A machine embroidered peacock feather is having a final embellishment of beadwork sparkle; a client’s commission is almost ready for framing. On a cold, blustery January day, I indulge in the artistic splendour of a peacock palette of threads and beads.
The tranquil rhythm of hand-beading the feathery details makes me reflect on the influence of peacock patterns within the decorative arts. I immediately think of the aesthetic movement of the late 1890s, when the artistic legacy of William Morris was empowering the arts and crafts. The famous Liberty fabric , ‘Peacock Feather’, designed by Arthur Silver in 1887 continues to be a fashion favourite, I am still wearing a Liberty blouse of that iconic print. The peacock motif appears on tiles, textiles, jewellery, created by the famous names: De Morgan, Voysey, Knox. My favourite from the peacock parade of that era is a wardrobe, designed by Ambrose Heal junr., in 1898; Heal’s furniture displays the motto: ‘Fine Feathers make Fine Birds’, within a frieze of peacock motifs. Perhaps embroidered feathers were also emblazoned on silk cushions, I am inspired by that thought, my bedroom could do with a Spring revamp!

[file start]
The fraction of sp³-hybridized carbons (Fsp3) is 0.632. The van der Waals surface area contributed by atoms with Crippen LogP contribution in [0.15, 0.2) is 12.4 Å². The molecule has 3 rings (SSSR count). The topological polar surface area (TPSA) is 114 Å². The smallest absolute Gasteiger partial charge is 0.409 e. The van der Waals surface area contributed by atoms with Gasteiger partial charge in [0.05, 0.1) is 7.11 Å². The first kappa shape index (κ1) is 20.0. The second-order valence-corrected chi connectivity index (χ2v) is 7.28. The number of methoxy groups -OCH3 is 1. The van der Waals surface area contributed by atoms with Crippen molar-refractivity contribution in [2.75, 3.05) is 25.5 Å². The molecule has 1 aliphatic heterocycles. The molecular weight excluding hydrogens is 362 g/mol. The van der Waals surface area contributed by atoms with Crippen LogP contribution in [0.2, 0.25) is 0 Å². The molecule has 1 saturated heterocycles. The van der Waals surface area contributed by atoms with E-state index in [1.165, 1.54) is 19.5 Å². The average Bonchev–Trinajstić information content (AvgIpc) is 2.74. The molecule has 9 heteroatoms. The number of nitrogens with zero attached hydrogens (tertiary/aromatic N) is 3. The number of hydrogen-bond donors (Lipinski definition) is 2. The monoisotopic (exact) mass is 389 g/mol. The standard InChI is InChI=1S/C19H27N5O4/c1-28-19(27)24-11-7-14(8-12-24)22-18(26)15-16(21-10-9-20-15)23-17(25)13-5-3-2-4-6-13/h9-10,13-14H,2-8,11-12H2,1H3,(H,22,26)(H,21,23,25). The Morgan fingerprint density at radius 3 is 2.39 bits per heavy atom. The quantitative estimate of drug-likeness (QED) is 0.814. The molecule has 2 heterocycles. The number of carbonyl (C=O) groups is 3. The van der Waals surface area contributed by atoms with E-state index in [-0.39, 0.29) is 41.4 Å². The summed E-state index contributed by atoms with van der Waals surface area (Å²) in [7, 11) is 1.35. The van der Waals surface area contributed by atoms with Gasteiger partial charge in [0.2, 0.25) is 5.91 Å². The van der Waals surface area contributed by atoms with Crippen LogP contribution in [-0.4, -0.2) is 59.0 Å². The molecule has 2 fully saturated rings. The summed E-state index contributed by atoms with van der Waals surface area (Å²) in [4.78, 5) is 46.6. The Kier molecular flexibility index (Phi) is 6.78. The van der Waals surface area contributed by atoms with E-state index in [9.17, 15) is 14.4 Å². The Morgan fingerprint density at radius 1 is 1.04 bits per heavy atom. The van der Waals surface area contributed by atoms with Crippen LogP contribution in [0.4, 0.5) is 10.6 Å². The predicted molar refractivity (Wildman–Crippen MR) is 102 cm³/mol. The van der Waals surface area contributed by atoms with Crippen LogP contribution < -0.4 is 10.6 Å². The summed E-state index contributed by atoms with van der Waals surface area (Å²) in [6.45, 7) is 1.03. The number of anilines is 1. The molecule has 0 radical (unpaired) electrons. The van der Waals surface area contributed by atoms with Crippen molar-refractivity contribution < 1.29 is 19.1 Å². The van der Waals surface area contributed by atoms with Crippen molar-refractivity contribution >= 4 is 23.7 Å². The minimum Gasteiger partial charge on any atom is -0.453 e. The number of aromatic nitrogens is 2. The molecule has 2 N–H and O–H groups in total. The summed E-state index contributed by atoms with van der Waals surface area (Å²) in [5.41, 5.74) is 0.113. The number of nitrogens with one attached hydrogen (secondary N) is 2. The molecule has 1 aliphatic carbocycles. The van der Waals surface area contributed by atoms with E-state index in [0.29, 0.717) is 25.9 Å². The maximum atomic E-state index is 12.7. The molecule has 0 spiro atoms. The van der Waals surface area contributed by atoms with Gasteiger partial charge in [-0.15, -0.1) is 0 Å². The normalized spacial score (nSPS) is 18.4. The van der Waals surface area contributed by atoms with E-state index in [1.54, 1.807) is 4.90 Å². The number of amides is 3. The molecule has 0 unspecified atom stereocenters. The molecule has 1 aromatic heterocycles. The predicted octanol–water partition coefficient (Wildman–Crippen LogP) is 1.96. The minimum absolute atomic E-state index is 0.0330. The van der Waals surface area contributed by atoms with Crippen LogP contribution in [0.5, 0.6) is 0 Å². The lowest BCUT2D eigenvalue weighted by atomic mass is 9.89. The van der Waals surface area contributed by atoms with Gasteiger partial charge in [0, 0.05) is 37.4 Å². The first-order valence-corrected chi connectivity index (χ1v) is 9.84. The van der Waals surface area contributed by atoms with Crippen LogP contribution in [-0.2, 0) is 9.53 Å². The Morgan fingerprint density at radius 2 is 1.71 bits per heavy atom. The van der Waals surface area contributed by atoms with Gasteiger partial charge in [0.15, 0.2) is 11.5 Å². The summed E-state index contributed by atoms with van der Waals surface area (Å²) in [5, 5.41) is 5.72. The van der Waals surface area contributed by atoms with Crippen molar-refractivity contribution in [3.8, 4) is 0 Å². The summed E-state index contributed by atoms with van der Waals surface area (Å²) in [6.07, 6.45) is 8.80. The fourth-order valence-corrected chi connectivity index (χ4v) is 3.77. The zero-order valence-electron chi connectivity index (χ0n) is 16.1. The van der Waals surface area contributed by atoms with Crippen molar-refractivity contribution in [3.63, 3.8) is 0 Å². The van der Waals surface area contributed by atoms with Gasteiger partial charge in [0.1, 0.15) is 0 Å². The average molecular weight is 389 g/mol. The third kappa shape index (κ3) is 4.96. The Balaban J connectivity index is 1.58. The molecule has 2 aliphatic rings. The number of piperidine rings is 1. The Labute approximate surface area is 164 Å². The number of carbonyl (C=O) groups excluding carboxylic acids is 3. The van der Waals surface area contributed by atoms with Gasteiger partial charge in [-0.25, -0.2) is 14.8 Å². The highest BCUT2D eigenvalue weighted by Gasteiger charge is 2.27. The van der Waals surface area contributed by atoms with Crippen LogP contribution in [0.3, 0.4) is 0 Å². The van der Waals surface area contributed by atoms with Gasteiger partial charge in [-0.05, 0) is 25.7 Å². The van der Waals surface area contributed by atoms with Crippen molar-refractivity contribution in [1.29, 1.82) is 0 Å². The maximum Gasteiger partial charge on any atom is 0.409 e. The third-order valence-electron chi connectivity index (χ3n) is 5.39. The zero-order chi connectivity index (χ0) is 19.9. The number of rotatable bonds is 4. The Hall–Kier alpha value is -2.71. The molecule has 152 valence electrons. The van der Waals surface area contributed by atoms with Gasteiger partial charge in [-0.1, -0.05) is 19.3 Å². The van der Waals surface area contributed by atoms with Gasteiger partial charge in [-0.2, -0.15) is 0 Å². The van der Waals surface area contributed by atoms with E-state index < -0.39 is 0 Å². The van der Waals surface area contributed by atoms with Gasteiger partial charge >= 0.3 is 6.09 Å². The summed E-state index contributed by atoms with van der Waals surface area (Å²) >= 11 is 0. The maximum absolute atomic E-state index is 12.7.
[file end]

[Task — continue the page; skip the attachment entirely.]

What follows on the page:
Before I finish my peacock piece, I will share its stitch story: the original ‘Peacock Feather’ embroidery was a sample for my 2014 workshop, ‘Free Spirit’. It featured in my Studio Show in 2015, after it was sold I was asked to create another version for a client’s home, so beading complete it is now ready to reside in a glazed frame. I like the idea of a free flutter of feather textures too, so maybe another idea here for a fashion piece?
The intricate feather textures are created using machine lace techniques with water-soluble stabilizers (see the ‘Studio Techniques’ of my book, ‘Embroidered Originals’). Several shades of rayon threads are mixed with metallic threads to evoke an iridescence, a lustre on the feathers; glass beads and crystals add sparkle to the stitchery.
Looking out to the winter cool of my garden, my spirits are lifted with the dazzle of peacock colours!
For more inspiration, why not visit the exhibition: ‘Peacocks and Pomegranates’ at the Royal School of Needlework. January – July 2016 www.royal-needlework.org.uk.